when the dust clears

Words about and images of matters political, social, and military

Memorial Day Lesson from a Daughter of the Confederacy

with 9 comments

Oakland Cemetery gate, Hampton, VA, May 22, 2014, Erin photo

Oakland Cemetery gate, Hampton, VA, May 22, 2014, Erin photo

On a run last week, Erin had noticed that Oakland Cemetery, which we’d never visited, had sprouted Confederate flags. We went back to look today, figuring we’d find another memorial to the mythical Southern Way of Life and the Lost Cause.

Instead, we found a 65-year-old white woman named Marquita talking to a younger black woman and a black man amid the headstones. The black woman, angry and crying, was struggling to find her father’s burial site. The man was there to put flowers on his daughter’s grave, now an overgrown patch of weeds, and to find another family member.

Marquita, who recently joined the Daughters of the Confederacy at her brothers’ behest, also has relatives buried at Oakland. Black and white buried together, something we haven’t seen in old, post–Civil War and segregation-era cemeteries around here.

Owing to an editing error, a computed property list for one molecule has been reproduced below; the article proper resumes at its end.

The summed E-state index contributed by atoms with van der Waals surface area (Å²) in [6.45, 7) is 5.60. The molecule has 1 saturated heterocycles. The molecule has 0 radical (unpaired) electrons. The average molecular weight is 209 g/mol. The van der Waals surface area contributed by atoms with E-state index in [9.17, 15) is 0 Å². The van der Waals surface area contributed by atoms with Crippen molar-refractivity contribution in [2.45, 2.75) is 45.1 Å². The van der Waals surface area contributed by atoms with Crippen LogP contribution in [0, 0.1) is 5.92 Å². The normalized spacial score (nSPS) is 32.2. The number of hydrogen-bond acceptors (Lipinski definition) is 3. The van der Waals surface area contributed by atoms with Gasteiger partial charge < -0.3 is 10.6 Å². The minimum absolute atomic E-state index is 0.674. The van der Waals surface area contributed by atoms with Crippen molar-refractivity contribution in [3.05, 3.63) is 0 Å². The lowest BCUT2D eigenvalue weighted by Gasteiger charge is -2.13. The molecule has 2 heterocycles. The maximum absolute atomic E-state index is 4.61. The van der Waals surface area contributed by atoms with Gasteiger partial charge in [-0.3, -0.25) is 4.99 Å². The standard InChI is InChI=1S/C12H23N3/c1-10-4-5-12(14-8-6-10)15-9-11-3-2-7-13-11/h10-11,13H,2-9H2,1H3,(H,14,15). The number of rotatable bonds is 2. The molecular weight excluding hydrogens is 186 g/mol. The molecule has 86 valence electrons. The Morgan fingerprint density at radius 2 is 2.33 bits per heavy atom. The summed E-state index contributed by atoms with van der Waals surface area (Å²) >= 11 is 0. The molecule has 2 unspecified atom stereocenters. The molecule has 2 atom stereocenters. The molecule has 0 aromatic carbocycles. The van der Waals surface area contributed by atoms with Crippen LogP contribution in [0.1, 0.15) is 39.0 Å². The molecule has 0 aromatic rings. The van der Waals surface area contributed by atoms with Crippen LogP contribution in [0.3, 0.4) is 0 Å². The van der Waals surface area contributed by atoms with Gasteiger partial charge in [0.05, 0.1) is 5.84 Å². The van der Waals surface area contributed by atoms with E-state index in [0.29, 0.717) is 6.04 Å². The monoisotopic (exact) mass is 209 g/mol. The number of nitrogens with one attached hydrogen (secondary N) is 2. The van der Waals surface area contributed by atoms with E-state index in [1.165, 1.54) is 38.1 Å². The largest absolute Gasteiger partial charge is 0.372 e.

We walked up to the group as Marquita explained to the woman why she couldn’t find her dad’s grave. The cemetery’s owner, Allen Simmons, had buried people every which way—casket atop casket, pointing this way and that, under walkways—with or without permits. Over the years, Simmons and his company, Oakland Estates & Grounds LLC, got hauled into Hampton court and dinged for misdemeanors like “improper upkeep of cemetery.” Found guilty more than a few times, Simmons was fined—$2,500, $1,000, $500—didn’t pay, and kept on disrespecting the dead.

In 2005, Simmons told a reporter from the Daily Press, the local paper, exactly where he stood: “I kind of agree with the city. They have something to complain about,’” he said. ‘But our plan is to abandon the cemetery because we have no funds.’” And abandon it he did; and then he died.